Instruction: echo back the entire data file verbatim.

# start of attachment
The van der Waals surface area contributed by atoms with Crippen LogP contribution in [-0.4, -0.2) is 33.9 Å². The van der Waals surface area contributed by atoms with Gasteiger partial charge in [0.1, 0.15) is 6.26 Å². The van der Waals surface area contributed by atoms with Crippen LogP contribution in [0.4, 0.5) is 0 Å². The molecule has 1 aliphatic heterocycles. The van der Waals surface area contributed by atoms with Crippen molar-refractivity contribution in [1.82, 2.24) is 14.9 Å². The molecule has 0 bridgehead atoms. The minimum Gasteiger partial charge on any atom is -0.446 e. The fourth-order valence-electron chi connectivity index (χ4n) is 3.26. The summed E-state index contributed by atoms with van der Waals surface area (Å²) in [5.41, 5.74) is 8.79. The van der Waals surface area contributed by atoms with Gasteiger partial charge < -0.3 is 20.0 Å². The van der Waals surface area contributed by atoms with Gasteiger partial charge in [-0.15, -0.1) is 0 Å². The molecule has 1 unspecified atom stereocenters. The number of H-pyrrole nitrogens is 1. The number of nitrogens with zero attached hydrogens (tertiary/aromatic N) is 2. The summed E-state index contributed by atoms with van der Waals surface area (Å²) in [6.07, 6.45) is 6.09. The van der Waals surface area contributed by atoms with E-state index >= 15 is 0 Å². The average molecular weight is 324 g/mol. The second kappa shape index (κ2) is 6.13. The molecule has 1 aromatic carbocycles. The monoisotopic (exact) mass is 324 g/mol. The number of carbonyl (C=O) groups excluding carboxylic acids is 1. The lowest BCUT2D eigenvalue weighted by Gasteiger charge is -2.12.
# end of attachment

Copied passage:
The van der Waals surface area contributed by atoms with Crippen LogP contribution in [-0.4, -0.2) is 33.9 Å². The van der Waals surface area contributed by atoms with Gasteiger partial charge in [0.1, 0.15) is 6.26 Å². The van der Waals surface area contributed by atoms with Crippen LogP contribution in [0.4, 0.5) is 0 Å². The molecule has 1 aliphatic heterocycles. The van der Waals surface area contributed by atoms with Crippen molar-refractivity contribution in [1.82, 2.24) is 14.9 Å². The molecule has 0 bridgehead atoms. The minimum Gasteiger partial charge on any atom is -0.446 e. The fourth-order valence-electron chi connectivity index (χ4n) is 3.26. The summed E-state index contributed by atoms with van der Waals surface area (Å²) in [5.41, 5.74) is 8.79. The van der Waals surface area contributed by atoms with Gasteiger partial charge < -0.3 is 20.0 Å². The van der Waals surface area contributed by atoms with Gasteiger partial charge in [-0.15, -0.1) is 0 Å². The molecule has 1 unspecified atom stereocenters. The number of H-pyrrole nitrogens is 1. The number of nitrogens with zero attached hydrogens (tertiary/aromatic N) is 2. The summed E-state index contributed by atoms with van der Waals surface area (Å²) in [6.07, 6.45) is 6.09. The van der Waals surface area contributed by atoms with E-state index >= 15 is 0 Å². The average molecular weight is 324 g/mol. The second kappa shape index (κ2) is 6.13. The molecule has 1 aromatic carbocycles. The monoisotopic (exact) mass is 324 g/mol. The number of carbonyl (C=O) groups excluding carboxylic acids is 1. The lowest BCUT2D eigenvalue weighted by Gasteiger charge is -2.12.